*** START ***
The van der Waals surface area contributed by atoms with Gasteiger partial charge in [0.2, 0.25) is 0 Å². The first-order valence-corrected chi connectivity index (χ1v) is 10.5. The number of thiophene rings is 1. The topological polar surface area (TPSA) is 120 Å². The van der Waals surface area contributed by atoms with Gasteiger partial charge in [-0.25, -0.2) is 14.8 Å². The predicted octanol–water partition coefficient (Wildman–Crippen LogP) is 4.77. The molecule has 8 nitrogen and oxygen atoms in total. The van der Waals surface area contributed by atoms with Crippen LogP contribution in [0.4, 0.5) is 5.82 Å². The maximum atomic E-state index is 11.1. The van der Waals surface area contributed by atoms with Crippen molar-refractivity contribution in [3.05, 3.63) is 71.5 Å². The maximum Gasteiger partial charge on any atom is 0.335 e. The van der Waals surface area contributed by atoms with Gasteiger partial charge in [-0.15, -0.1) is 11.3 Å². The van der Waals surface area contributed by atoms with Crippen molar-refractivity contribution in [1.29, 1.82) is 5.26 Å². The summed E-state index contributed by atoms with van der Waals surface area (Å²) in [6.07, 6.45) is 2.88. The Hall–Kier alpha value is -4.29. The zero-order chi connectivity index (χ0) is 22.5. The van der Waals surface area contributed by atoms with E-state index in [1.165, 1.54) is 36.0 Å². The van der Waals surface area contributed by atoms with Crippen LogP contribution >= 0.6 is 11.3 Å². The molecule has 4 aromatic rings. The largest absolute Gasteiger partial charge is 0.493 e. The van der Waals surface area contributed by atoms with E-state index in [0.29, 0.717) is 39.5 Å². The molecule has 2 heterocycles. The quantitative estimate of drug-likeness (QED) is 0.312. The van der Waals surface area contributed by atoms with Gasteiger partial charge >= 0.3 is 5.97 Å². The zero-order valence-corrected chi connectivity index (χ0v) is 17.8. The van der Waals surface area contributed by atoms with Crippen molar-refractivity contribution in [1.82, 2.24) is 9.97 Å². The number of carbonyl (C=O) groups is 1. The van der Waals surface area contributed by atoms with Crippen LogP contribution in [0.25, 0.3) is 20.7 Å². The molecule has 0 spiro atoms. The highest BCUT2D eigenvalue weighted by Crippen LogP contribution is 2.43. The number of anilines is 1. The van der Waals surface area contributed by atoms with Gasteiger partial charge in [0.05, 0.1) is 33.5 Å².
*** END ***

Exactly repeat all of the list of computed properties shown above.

The van der Waals surface area contributed by atoms with Gasteiger partial charge in [0.2, 0.25) is 0 Å². The first-order valence-corrected chi connectivity index (χ1v) is 10.5. The number of thiophene rings is 1. The topological polar surface area (TPSA) is 120 Å². The van der Waals surface area contributed by atoms with Gasteiger partial charge in [-0.25, -0.2) is 14.8 Å². The predicted octanol–water partition coefficient (Wildman–Crippen LogP) is 4.77. The molecule has 8 nitrogen and oxygen atoms in total. The van der Waals surface area contributed by atoms with Crippen LogP contribution in [0.4, 0.5) is 5.82 Å². The maximum atomic E-state index is 11.1. The van der Waals surface area contributed by atoms with Crippen molar-refractivity contribution in [3.05, 3.63) is 71.5 Å². The maximum Gasteiger partial charge on any atom is 0.335 e. The van der Waals surface area contributed by atoms with Gasteiger partial charge in [-0.15, -0.1) is 11.3 Å². The van der Waals surface area contributed by atoms with Crippen molar-refractivity contribution in [1.29, 1.82) is 5.26 Å². The summed E-state index contributed by atoms with van der Waals surface area (Å²) in [6.07, 6.45) is 2.88. The Hall–Kier alpha value is -4.29. The zero-order chi connectivity index (χ0) is 22.5. The van der Waals surface area contributed by atoms with E-state index in [1.165, 1.54) is 36.0 Å². The van der Waals surface area contributed by atoms with Crippen LogP contribution >= 0.6 is 11.3 Å². The molecule has 4 aromatic rings. The largest absolute Gasteiger partial charge is 0.493 e. The van der Waals surface area contributed by atoms with E-state index in [0.29, 0.717) is 39.5 Å². The molecule has 2 heterocycles. The quantitative estimate of drug-likeness (QED) is 0.312. The van der Waals surface area contributed by atoms with Gasteiger partial charge >= 0.3 is 5.97 Å². The zero-order valence-corrected chi connectivity index (χ0v) is 17.8. The van der Waals surface area contributed by atoms with Crippen molar-refractivity contribution in [1.82, 2.24) is 9.97 Å². The number of carbonyl (C=O) groups is 1. The van der Waals surface area contributed by atoms with Crippen LogP contribution in [0.25, 0.3) is 20.7 Å². The molecule has 0 spiro atoms. The highest BCUT2D eigenvalue weighted by Crippen LogP contribution is 2.43. The number of anilines is 1. The van der Waals surface area contributed by atoms with Gasteiger partial charge in [0.05, 0.1) is 33.5 Å².